Through the Ice Age movies, Blue Sky Studios has become one of the premier CG animation houses for feature films, and the company’s new effort is a whimsical forest battle called Epic. Chris Wedge, who directed the first Ice Age film and has voiced the Scrat character throughout that franchise, is directing.
This one features Josh Hutcherson as the voice of the lead character, a diminutive forest warrior who rides a hummingbird, but all you’ll hear of him in the first trailer is a bunch of grunts and exclamations. Most of the audio in this trailer is Snow Patrol’s song ‘The Lightning Strike,’ though there is a bit of dialogue from Aziz Ansari (as a slug) and Amanda Seyfried as a teenage girl who finds herself in the midst of a strange forest war.
Check out the trailer below. Read More »
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Posted on Wednesday, June 13th, 2012 by Angie Han
Thanks to the ongoing licensing expo in Vegas, we’re getting early looks at a couple of films on our radar. The same event gave us the first tiny and not at all revealing glimpse of Fast & Furious 6 promo art earlier this week, and today we’re getting an eyeful of two animated projects that have been on our radar.
The first is Blue Sky’s Epic, a 3D CG-animated adventure about a teenage girl caught up in a battle between good and evil, while the other is DreamWorks’ Turbo, which features the voice of Ryan Reynolds as a garden snail with racing ambitious. Check them out after the jump.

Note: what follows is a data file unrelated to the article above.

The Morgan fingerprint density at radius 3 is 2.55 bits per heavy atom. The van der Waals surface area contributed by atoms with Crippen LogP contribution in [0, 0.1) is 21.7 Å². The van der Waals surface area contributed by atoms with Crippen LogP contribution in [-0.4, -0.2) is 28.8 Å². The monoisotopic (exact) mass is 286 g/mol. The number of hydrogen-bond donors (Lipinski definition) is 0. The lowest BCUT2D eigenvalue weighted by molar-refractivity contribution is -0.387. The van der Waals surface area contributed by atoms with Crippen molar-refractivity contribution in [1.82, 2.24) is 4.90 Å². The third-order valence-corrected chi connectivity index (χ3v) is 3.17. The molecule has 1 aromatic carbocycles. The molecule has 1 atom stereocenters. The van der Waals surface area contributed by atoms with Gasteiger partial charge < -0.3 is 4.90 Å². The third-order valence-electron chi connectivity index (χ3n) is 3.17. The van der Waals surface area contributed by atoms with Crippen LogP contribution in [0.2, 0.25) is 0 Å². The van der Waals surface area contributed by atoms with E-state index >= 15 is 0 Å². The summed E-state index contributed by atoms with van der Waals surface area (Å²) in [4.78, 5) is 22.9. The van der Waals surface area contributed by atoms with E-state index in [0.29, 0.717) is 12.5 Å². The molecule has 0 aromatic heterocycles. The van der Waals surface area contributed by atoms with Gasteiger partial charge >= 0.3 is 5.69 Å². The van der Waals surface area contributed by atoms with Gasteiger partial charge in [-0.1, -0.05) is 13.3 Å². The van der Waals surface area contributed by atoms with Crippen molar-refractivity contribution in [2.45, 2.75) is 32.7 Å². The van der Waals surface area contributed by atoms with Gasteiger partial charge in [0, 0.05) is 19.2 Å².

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Adding to the big day over at 20th Century Fox, they’ve just announced the full voice cast for their latest CG 3D animated film called Epic. Created by Blue Sky Studios, Epic (formerly called Leafmen) “tells the story of an ongoing battle deep in the forest between the forces of good and the forces of evil. When a teen age girl finds herself magically transported into this secret universe, she must band together with a rag-tag team of fun and whimsical characters in order to save their world…and ours.”
The voice cast is impressive. It includes Beyonce Knowles, Colin Farrell, Josh Hutcherson, Amanda Seyfried, Johnny Knoxville, Aziz Ansari, Pitbull, Jason Sudeikis, Steven Tyler, Blake Anderson and Judah Friedlander.
Directed by Chris Wedge, Epic is scheduled for release May 24, 2013. Read more after the jump. Read More »
Setting a director to make The Hunger Games sequel Catching Fire turned out to be a little more complicated for Lionsgate than was originally expected. While Gary Ross was first thought to be fully set to reprise his directorial duties after making the smash first film, he moved on to other jobs. After casting about for follow-up options, Lionsgate made an offer to I Am Legend, Constantine and Water For Elephants director Francis Lawrence.
Today Lawrence has signed to make Catching Fire. The film will start shooting in the fall, and “Jennifer Lawrence, Josh Hutcherson, and Liam Hemsworth will reprise their roles as Katniss, Peeta and Gale, with Lenny Kravitz, Elizabeth Banks, Stanley Tucci, Donald Sutherland, Toby Jones, and Woody Harrelson also returning to their respective roles.” The release date remains November 22, 2013.
Read the full press release below. Read More »
There’s a great semi-futuristic story of brutal combat, in which a battered nation is captivated as two-person teams battle one another to the death in an ironic but potent allegory of public entertainment and government control gone wrong. A reserved but driven hero manipulates public perception to gain an edge in the games, and could ultimately become something more significant than a survivor.